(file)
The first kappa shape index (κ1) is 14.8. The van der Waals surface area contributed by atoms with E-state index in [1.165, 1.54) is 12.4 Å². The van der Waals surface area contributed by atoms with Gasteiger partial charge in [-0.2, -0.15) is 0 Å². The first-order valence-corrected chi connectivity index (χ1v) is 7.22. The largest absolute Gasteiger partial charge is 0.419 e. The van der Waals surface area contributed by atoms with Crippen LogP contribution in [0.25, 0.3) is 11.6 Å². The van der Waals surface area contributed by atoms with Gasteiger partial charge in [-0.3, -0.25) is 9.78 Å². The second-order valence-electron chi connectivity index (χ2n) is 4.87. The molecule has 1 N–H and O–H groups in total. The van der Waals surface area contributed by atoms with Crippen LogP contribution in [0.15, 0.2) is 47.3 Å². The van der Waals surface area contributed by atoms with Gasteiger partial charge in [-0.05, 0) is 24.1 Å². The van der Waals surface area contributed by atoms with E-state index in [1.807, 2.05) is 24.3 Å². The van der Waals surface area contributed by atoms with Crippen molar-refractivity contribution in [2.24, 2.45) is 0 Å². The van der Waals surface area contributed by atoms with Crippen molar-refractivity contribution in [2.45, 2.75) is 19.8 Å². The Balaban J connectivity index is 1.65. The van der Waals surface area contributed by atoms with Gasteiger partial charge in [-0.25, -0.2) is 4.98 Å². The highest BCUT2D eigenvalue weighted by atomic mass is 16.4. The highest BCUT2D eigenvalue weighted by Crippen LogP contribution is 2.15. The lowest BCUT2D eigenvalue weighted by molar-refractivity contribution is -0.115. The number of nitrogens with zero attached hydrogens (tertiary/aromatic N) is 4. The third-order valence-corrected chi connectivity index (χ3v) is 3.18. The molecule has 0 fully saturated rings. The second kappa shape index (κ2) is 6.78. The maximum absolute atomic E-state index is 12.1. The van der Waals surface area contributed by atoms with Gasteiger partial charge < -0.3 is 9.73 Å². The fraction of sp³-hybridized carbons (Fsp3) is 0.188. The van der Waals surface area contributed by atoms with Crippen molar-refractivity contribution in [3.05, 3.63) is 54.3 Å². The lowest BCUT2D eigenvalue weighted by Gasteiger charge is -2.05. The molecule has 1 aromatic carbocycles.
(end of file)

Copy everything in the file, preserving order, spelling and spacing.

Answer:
The first kappa shape index (κ1) is 14.8. The van der Waals surface area contributed by atoms with E-state index in [1.165, 1.54) is 12.4 Å². The van der Waals surface area contributed by atoms with Gasteiger partial charge in [-0.2, -0.15) is 0 Å². The first-order valence-corrected chi connectivity index (χ1v) is 7.22. The largest absolute Gasteiger partial charge is 0.419 e. The van der Waals surface area contributed by atoms with Crippen LogP contribution in [0.25, 0.3) is 11.6 Å². The van der Waals surface area contributed by atoms with Gasteiger partial charge in [-0.3, -0.25) is 9.78 Å². The second-order valence-electron chi connectivity index (χ2n) is 4.87. The molecule has 1 N–H and O–H groups in total. The van der Waals surface area contributed by atoms with Crippen LogP contribution in [0.15, 0.2) is 47.3 Å². The van der Waals surface area contributed by atoms with Gasteiger partial charge in [-0.05, 0) is 24.1 Å². The van der Waals surface area contributed by atoms with E-state index in [1.807, 2.05) is 24.3 Å². The van der Waals surface area contributed by atoms with Crippen molar-refractivity contribution in [2.24, 2.45) is 0 Å². The van der Waals surface area contributed by atoms with Crippen molar-refractivity contribution in [2.45, 2.75) is 19.8 Å². The Balaban J connectivity index is 1.65. The van der Waals surface area contributed by atoms with Gasteiger partial charge in [-0.25, -0.2) is 4.98 Å². The highest BCUT2D eigenvalue weighted by atomic mass is 16.4. The highest BCUT2D eigenvalue weighted by Crippen LogP contribution is 2.15. The lowest BCUT2D eigenvalue weighted by molar-refractivity contribution is -0.115. The number of nitrogens with zero attached hydrogens (tertiary/aromatic N) is 4. The third-order valence-corrected chi connectivity index (χ3v) is 3.18. The molecule has 0 fully saturated rings. The second kappa shape index (κ2) is 6.78. The maximum absolute atomic E-state index is 12.1. The van der Waals surface area contributed by atoms with Gasteiger partial charge < -0.3 is 9.73 Å². The fraction of sp³-hybridized carbons (Fsp3) is 0.188. The van der Waals surface area contributed by atoms with Crippen molar-refractivity contribution in [3.05, 3.63) is 54.3 Å². The lowest BCUT2D eigenvalue weighted by Gasteiger charge is -2.05. The molecule has 1 aromatic carbocycles.